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Hormel Looks Cheap At These Levels

Hormel Looks Cheap At These Levels 

Hormel (NYSE: HRL)  is not the cheapest pick in the consumer staples sector (NYSEARCA: XLP) but it is one of the better values. The stock trades at 25X its earnings compared to 15X at the low end of the range with Kraft-Heinz (NASDAQ: KHC) and upwards of 28X to 30X for names like Clorox (NYSE: CLX) and Lamb Weston (NYSE: LW) and so a fair value at least. Looking at the stock from the technical perspective, Hormel has been in a prolonged and protracted uptrend that is still intact and it is now approaching a key level. An uptrend line that has been in play for 14 years crosses a strong support level at the $44.50 level and suggests the next buying opportunity is at hand. A drop to this level should trigger another round of buying in this name and one that could easily send it up to a new all-time high. 

Hormel Results Pressured By Inflation  

Hormel had another good quarter but there are two things weighing on the price action in the wake of the earnings report. The first is the results, although another record quarter of revenue and 5.9% better than last year, is only in-line with the consensus figures. The revenue beat the consensus by a slim margin while the earnings missed by a slim margin under the pressure of ongoing supply chain disruption and inflation. On a channel basis, US Foodservice led with growth of 14% but was offset by weaker growth in US retail and a 13% decline in the International business. On a segment basis, results were mixed with strength in the Grocery and Jennie-Turkey Store. Volume declined across most segments but grew in Grocery while Jennie-O benefited from low turkey availability and increased efficiency. 

Moving down to the earnings the news is both good and bad. The good news is that the margin expanded in all comparisons and led to 25% GAAP earnings growth and 3% adjusted. The bad news is that margin did not expand as much as expected and missed by enough to offset the revenue strength. The $0.40 in GAAP earnings is up from last year but missed by a penny and margin pressure is present in the guidance as well. Hormel reports positive price pass-throughs are supporting revenue growth and raised the revenue guidance because of it but the earnings outlook is not as good. The company not only narrowed but lowered the outlook for EPS to a range that is below the consensus figure. The new guidance has no bearing on the dividend health but will weigh on the price action in the near term at least.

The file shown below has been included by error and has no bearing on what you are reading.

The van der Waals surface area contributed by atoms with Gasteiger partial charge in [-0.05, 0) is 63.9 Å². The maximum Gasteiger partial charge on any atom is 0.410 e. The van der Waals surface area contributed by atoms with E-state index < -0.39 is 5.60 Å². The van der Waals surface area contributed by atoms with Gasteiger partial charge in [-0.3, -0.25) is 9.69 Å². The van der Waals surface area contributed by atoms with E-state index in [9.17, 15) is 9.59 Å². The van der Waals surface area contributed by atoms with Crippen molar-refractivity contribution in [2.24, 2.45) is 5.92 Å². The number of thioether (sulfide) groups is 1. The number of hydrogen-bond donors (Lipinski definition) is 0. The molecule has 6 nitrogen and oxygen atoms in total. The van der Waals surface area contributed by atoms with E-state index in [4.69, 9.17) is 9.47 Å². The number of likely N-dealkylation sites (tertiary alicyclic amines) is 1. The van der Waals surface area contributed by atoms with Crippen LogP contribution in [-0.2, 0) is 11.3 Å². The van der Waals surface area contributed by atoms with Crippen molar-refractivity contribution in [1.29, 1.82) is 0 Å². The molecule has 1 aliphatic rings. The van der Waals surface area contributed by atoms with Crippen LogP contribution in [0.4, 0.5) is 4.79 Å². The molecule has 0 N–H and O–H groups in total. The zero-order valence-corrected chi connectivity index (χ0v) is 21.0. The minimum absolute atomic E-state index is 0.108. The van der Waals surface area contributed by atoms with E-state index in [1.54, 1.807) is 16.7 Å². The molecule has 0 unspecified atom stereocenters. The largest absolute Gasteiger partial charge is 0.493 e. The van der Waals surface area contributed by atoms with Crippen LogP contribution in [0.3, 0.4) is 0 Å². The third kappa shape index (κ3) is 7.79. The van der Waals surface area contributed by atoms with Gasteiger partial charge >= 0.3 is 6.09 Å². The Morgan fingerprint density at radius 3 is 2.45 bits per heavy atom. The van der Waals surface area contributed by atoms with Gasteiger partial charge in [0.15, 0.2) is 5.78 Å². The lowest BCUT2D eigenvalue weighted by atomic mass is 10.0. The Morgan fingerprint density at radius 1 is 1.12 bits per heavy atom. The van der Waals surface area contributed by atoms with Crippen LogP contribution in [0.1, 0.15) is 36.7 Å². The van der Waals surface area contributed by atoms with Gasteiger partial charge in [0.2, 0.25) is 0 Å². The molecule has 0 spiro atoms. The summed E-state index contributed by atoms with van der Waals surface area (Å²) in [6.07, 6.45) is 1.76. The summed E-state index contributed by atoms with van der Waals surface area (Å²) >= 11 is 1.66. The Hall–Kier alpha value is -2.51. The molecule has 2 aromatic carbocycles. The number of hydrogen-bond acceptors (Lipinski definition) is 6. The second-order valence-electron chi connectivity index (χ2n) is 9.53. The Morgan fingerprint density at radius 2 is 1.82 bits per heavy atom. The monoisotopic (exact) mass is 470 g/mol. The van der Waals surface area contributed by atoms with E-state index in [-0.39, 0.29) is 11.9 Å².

Hormel Is On Track For Dividend Growth

Hormel yields about 2.20% with shares near $47.50. That’s a far cry below the 4.25% paid by Kraft Heinz and well below the 3.35% paid by Clorox but it comes with a far-better outlook for growth. Hormel has been raising its dividend for the last 56 years and is paying out only 55% of its earnings while Clorox, which has been increasing its payout for more than 40 years, is showing signs of distress. Its payout ratio has been running above 100% for the last year or so which is a red flag at the very least. Clorox may prove resilient and work out of its slump but it may not. Kraft Heinz, on the other hand, may begin increasing its dividend any quarter now but there is no guarantee that it will. Until then, investors can bank on Hormel’s outlook and 9% distribution CAGR. 

The Technical Outlook: Hormel Falls To Support 

Shares of Hormel fell in the wake of the Q3 report but may have already found support at the 150-day EMA. Price action is bouncing from this level the day after the report was released but it may be short-lived. If price action falls below the EMA a move down to the trend line near $44.50 is expected. If the EMA holds up as support, however, Hormel may resume the uptrend without a touch on the trendline. 

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